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First Light Captured from Extrasolar Planets

March 23, 2005

JPL — NASA’s Spitzer Space Telescope has for the first time captured the light from two known planets orbiting stars other than our Sun. The findings mark the beginning of a new age of planetary science, in which “extrasolar” planets can be directly measured and compared.

“Spitzer has provided us with a powerful new tool for learning about the temperatures, atmospheres and orbits of planets hundreds of light-years from Earth,” said Dr. Drake Deming of NASA’s Goddard Space Flight Center, Greenbelt, Md., lead author of a new study on one of the planets.

“It’s fantastic,” said Dr. David Charbonneau of the Harvard-Smithsonian Center for Astrophysics, Cambridge, Mass., lead author of a separate study on a different planet. “We’ve been hunting for this light for almost 10 years, ever since extrasolar planets were first discovered.” The Deming paper appears today in Nature’s online publication; the Charbonneau paper will be published in an upcoming issue of the Astrophysical Journal.

So far, all confirmed extrasolar planets, including the two recently observed by Spitzer, have been discovered indirectly, mainly by the “wobble” technique and more recently, the “transit” technique. In the first method, a planet is detected by the gravitational tug it exerts on its parent star, which makes the star wobble. In the second, a planet’s presence is inferred when it passes in front of its star, causing the star to dim, or blink. Both strategies use visible-light telescopes and indirectly reveal the mass and size of planets, respectively.

In the new studies, Spitzer has directly observed the warm infrared glows of two previously detected “hot Jupiter” planets, designated HD 209458b and TrES-1. Hot Jupiters are extrasolar gas giants that zip closely around their parent stars. From their toasty orbits, they soak up ample starlight and shine brightly in infrared wavelengths.

To distinguish this planet glow from that of the fiery hot stars, the astronomers used a simple trick. First, they used Spitzer to collect the total infrared light from both the stars and planets. Then, when the planets dipped behind the stars as part of their regular orbit, the astronomers measured the infrared light coming from just the stars.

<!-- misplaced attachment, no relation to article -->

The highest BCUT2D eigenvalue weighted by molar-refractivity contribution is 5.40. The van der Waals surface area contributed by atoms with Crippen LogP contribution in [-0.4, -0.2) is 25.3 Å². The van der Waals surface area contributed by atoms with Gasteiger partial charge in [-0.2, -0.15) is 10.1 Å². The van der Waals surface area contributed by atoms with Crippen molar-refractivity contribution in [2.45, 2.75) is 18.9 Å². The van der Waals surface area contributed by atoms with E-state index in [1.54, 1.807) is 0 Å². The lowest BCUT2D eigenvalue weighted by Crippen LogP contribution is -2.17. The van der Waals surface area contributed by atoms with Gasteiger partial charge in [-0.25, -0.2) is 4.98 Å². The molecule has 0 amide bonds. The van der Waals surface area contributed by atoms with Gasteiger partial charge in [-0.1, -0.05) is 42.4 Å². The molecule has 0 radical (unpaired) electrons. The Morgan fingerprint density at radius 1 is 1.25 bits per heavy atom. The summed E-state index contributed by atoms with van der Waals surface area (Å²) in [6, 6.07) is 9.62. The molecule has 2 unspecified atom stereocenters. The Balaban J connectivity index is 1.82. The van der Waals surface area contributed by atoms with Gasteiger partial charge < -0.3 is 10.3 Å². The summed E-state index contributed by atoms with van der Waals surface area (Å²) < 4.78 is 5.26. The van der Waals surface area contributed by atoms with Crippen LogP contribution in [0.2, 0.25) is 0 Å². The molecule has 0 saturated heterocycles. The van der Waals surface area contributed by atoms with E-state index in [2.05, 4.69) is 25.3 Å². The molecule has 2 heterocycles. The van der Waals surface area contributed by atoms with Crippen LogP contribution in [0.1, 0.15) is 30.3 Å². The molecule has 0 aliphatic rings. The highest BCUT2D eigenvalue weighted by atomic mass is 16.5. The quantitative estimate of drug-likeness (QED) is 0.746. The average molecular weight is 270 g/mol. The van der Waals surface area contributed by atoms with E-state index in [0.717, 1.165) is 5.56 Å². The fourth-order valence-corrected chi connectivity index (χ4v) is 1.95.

This pinpointed exactly how much infrared light belonged to the planets. “In visible light, the glare of the star completely overwhelms the glimmer of light reflected by the planet,” said Charbonneau. “In infrared, the star-planet contrast is more favorable because the planet emits its own light.”

The Spitzer data told the astronomers that both planets are at least a steaming 1,000 Kelvin (727 degrees Celsius, 1340 Fahrenheit). These measurements confirm that hot Jupiters are indeed hot. Upcoming Spitzer observations using a range of infrared wavelengths are expected to provide more information about the planets’ winds and atmospheric compositions.

The findings also reawaken a mystery that some astronomers had laid to rest. Planet HD 209458b is unusually puffy, or large for its mass, which some scientists thought was the result of an unseen planet’s gravitational pull.

If this theory had been correct, HD 209458b would have a non-circular orbit. Spitzer discovered that the planet does in fact follow a circular path. “We’re back to square one,” said Dr. Sara Seager, Carnegie Institution of Washington, Washington, co-author of the Deming paper. “For us theorists, that’s fun.”

Spitzer is ideally suited for studying extrasolar planets known to transit, or cross, stars the size of our Sun out to distances of 500 light-years. Of the seven known transiting planets, only the two mentioned here meet those criteria.

As more are discovered, Spitzer will be able to collect their light — a bonus for the observatory, considering it was not originally designed to see extrasolar planets. NASA’s future Terrestrial Planet Finder coronagraph, set to launch in 2016, will be able to directly image extrasolar planets as small as Earth.